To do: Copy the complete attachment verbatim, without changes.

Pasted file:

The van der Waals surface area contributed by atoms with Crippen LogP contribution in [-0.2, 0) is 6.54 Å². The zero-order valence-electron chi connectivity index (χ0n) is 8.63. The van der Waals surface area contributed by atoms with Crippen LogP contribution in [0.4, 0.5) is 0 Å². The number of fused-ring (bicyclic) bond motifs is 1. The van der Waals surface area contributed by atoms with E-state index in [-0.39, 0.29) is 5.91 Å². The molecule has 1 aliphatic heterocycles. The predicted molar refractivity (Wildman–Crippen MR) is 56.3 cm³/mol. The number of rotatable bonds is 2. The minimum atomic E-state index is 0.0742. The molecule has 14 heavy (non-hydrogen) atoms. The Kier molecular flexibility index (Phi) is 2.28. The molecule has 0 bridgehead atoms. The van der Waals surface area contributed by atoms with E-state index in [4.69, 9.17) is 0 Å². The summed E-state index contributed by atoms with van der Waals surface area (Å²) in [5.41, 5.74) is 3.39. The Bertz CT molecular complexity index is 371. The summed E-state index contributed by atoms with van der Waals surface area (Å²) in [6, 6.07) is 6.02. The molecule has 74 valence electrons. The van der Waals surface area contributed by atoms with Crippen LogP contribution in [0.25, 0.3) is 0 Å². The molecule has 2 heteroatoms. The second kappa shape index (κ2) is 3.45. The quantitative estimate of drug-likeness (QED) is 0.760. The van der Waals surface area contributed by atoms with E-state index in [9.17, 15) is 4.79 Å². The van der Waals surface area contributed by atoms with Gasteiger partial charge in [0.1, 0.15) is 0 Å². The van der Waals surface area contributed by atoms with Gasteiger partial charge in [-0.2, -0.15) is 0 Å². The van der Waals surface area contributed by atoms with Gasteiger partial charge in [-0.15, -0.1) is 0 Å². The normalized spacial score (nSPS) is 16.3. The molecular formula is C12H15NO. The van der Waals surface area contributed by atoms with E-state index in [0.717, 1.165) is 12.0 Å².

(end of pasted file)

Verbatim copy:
The van der Waals surface area contributed by atoms with Crippen LogP contribution in [-0.2, 0) is 6.54 Å². The zero-order valence-electron chi connectivity index (χ0n) is 8.63. The van der Waals surface area contributed by atoms with Crippen LogP contribution in [0.4, 0.5) is 0 Å². The number of fused-ring (bicyclic) bond motifs is 1. The van der Waals surface area contributed by atoms with E-state index in [-0.39, 0.29) is 5.91 Å². The molecule has 1 aliphatic heterocycles. The predicted molar refractivity (Wildman–Crippen MR) is 56.3 cm³/mol. The number of rotatable bonds is 2. The minimum atomic E-state index is 0.0742. The molecule has 14 heavy (non-hydrogen) atoms. The Kier molecular flexibility index (Phi) is 2.28. The molecule has 0 bridgehead atoms. The van der Waals surface area contributed by atoms with E-state index in [4.69, 9.17) is 0 Å². The summed E-state index contributed by atoms with van der Waals surface area (Å²) in [5.41, 5.74) is 3.39. The Bertz CT molecular complexity index is 371. The summed E-state index contributed by atoms with van der Waals surface area (Å²) in [6, 6.07) is 6.02. The molecule has 74 valence electrons. The van der Waals surface area contributed by atoms with Crippen LogP contribution in [0.25, 0.3) is 0 Å². The molecule has 2 heteroatoms. The second kappa shape index (κ2) is 3.45. The quantitative estimate of drug-likeness (QED) is 0.760. The van der Waals surface area contributed by atoms with E-state index in [9.17, 15) is 4.79 Å². The van der Waals surface area contributed by atoms with Gasteiger partial charge in [0.1, 0.15) is 0 Å². The van der Waals surface area contributed by atoms with Gasteiger partial charge in [-0.2, -0.15) is 0 Å². The van der Waals surface area contributed by atoms with Gasteiger partial charge in [-0.15, -0.1) is 0 Å². The normalized spacial score (nSPS) is 16.3. The molecular formula is C12H15NO. The van der Waals surface area contributed by atoms with E-state index in [0.717, 1.165) is 12.0 Å².